4. Not updating your travel insurance policy if the location or date of your trip changes

Pins in countries in Asia on map
Another common mistake is not informing the insurer if your trip dates change.
For both single and annual multi-trip policies, you’ll need to let your insurer know if the destination of your trip changes. For annual policies, you need to tell your insurer if your holiday is outside of the area you’re already covered for.
This is especially important as insurance can cost more for some countries, like the US, where medical costs are far higher. Making sure you’re covered for the destination you’re actually going to is essential so you don’t end up with a huge unexpected payment.

5. Taking out an annual policy for a long-stay trip

Because annual policies typically cap trips at 31 days (though some extend to 50, age-dependent), consider a single-trip policy for broader options if you’re planning on a longer journey.

6. Getting your details wrong when booking travel insurance

Packing for a holiday
Make sure to check your details carefully. You won’t be covered if you’ve given your insurer the wrong information. Double-check everything you’ve entered before finalising your travel insurance.
Ensure you check your details as soon as you receive your documents. If you’ve spotted a mistake afterwards, most insurers will let you amend your details.

7. Relying on your GHIC/EHIC card without travel insurance

Another frequent mistake for Brits is the assumption that a GHIC or EHIC card will offer the same level of protection as your travel insurance, and therefore thinking you won’t need to buy insurance at all.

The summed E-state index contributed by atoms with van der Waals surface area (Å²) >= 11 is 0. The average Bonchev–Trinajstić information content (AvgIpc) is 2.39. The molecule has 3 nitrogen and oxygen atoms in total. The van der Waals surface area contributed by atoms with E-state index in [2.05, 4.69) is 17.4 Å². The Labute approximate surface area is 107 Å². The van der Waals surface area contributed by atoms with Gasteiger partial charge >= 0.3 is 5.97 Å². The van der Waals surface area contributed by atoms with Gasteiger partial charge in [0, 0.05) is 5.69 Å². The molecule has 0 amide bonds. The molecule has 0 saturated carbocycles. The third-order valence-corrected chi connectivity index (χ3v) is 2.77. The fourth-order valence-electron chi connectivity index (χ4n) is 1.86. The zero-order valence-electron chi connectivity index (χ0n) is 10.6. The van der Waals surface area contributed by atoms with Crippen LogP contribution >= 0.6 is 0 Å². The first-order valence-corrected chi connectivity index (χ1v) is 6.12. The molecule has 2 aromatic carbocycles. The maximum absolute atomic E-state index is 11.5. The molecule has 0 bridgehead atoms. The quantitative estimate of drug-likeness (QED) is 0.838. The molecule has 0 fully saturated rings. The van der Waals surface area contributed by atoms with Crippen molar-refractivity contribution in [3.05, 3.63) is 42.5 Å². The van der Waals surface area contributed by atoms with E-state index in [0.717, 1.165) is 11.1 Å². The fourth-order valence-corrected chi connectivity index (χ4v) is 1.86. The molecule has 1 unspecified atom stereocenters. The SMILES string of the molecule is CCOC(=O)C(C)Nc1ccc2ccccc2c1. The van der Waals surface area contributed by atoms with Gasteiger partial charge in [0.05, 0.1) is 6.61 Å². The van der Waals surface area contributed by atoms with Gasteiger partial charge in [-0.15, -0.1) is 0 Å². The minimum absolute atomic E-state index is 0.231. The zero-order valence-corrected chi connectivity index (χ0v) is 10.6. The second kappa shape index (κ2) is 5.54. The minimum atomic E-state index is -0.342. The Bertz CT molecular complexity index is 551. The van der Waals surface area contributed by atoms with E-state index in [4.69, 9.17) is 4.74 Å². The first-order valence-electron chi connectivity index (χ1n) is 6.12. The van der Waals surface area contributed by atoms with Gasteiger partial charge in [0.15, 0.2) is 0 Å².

"Make sure you have travel insurance as well as your GHIC and EHIC cards "
The GHIC (Global Health Insurance Card) and EHIC (European Health Insurance Card) give UK travellers access to healthcare services in the European Economic Area (EEC) and Switzerland. Even if you have one of these cards, you’ll still need to take out insurance.
GHIC and EHIC cover is limited to emergencies such as A&E visits or treatment for pre-existing health conditions, so might not cover all health costs, or cover fees if you need to get home in an emergency—so make sure you have travel insurance as well as your card to avoid any unexpected payments!

8. Choosing the cheapest policy

Plane taking off
While it’s tempting to opt for the cheapest travel insurance policy to save money in the short run, the cheapest travel insurance policy may not include everything you potentially need.
If you need hospital treatment on holiday, you could end up out of pocket if you don’t have enough medical cover. If something happens to your baggage or if you experience cancellations, a cheap policy might not cover all the costs.
Make sure you compare key features and benefits of travel insurance policies, and not just the price. Insurance is vital for your trip, so make sure you take the time to understand what you’re paying for.
Banner photo: Gustavo Fring
Keep up with the top stories from Reader's Digest by subscribing to our weekly newsletter

This post contains affiliate links, so we may earn a small commission when you make a purchase through links on our site at no additional cost to you. Read our disclaimer

Loading up next...